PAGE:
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Re: Bugs caused by recent use of define-derived-mode

From: Luc Teirlinck
Subject: Re: Bugs caused by recent use of define-derived-mode
Date: Sun, 8 Sep 2002 19:14:11 -0500 (CDT)

Richard Stallman writes:

   One possible idea for conveniently selecting one of the various
   local abbrev tables is to specify both the abbrev table and
   the abbrev text with the same minibuffer.

   The minibuffer would start out with text that specifies the abbrev
   table.  You can type text for the abbrev, leaving the abbrev table
   name unchanged.  Or you can type M-p to pick a different abbrev table,
   and then type text for the abbrev.

If we decide to implement several levels of localness, then, to me,
this seems like the best solution.

   However, it still imposes the burden of choosing which abbrev table.
   It is not clear that the benefit is worth this burden.  I think that
   having the possibility of separate abbrevs for Mail mode is only a
   slight benefit.

I agree with this too.  I believe that the vast majority of users are
perfectly happy with the current situation.  They should not be
inconvenienced.  However, a maybe non-negligible minority of users
seems to perceive a need for more than one local abbrev table per

One solution would be to implement the possibility of more than one 
local abbrev table as a customization feature for sophisticated
users.  (It seems obvious to me that anybody who sees a need for the
feature qualifies as a "sophisticated user".)  The Emacs manual could
have an extra section in the chapter on abbrevs titled something like:
"Advanced Features: Multiple Local Abbrev Tables" or similar.  It
would be clear that readers could ignore this section, unless they
felt a need for advanced flexibility. 

By default, buffers would have only one local abbrev table.  No major
mode would put in more than one local abbrev table unless the user
explicitly asks so by customization.  The default behavior of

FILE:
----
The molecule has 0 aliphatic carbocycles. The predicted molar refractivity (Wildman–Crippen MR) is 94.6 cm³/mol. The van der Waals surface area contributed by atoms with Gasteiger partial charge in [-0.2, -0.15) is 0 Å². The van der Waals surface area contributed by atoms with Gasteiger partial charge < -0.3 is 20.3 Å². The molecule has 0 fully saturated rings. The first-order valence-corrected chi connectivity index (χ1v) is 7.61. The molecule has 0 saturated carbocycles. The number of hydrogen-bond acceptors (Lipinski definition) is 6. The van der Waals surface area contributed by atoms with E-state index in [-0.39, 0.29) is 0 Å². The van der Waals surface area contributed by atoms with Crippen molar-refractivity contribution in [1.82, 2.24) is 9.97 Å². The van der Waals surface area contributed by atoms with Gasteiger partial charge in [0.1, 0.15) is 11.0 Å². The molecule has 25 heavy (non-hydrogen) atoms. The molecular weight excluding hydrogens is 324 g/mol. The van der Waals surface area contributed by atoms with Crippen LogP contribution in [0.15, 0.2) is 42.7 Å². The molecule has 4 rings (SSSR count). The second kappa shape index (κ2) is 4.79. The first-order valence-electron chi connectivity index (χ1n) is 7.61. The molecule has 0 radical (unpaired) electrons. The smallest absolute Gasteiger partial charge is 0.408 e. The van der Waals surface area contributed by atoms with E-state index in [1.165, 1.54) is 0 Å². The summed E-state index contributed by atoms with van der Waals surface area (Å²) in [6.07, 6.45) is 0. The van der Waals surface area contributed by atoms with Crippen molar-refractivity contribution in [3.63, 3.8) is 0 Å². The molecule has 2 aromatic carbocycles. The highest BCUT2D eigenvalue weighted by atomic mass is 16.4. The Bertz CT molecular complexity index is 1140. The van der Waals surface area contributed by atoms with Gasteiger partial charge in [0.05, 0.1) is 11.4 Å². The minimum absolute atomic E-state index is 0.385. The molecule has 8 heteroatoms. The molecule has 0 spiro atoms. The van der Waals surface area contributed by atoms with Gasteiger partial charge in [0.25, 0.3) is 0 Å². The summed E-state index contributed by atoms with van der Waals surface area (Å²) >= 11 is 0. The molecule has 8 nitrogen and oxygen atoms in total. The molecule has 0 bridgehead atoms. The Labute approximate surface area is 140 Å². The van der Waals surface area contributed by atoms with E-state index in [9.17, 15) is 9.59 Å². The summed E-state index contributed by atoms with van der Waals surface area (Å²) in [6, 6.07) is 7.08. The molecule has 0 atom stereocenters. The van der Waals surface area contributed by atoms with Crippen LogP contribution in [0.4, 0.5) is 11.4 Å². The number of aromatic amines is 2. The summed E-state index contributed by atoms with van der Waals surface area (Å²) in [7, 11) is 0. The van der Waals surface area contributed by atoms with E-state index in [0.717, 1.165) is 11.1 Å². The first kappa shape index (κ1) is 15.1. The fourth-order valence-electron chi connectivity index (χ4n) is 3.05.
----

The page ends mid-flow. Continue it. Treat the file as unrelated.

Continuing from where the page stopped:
define-derived-mode would be to use the unmodified parent abbrev
table.  (The current copying system used by define-derived-mode is
flawed.  It poses exactly the same problems as the more solid system
we are currently discussing.  It has bugs that are difficult to fix
and it is not even clear in which direction they should be fixed.  It
does not co-exist well with M-x list-abbrevs and M-x edit-abbrevs.)

However, the variable local-abbrev-table would be complemented with a
variable local-abbrev-table-list. `expand-abbrev' would check whether
this variable is non-nil and, if so, use it instead of
local-abbrev-table.  (This could be implemented in C, or in Lisp,
using pre-abbrev-expand-hook.)  By default, mail-mode would use
text-mode-abbrev-table.  But users could define a
mail-mode-abbrev-table in their .emacs and set mail-mode's
local-abbrev-table-list to (mail-mode-abbrev-table
text-mode-abbrev-table).  The Emacs manual could explain how to do
this, without assuming any Lisp knowledge.

We could also define a variable add-mode-abbrev-list that would
control the behavior of C-x a (i) l, if local-abbrev-table-list is
non-nil.  M-n and M-p would cycle through this list if it contained at
least two elements.  If it is nil, it uses local-abbrev-table-list.
If it has only one element, no question needs to be asked and there is
no reason to inconvenience the user.  Miles and Kai could set this
variable to (mail-mode-abbrev-table) for mail-mode and get the exact
behavior they suggested.  If I actually wind up using a
mail-mode-abbrev-table at all, I myself would set add-mode-abbrev-list
to (text-mode-abbrev-table mail-mode-abbrev-table), that is, the
reverse of local-abbrev-table-list, because most of the local abbrevs
I would want to define in mail-mode would be text-mode abbrevs.



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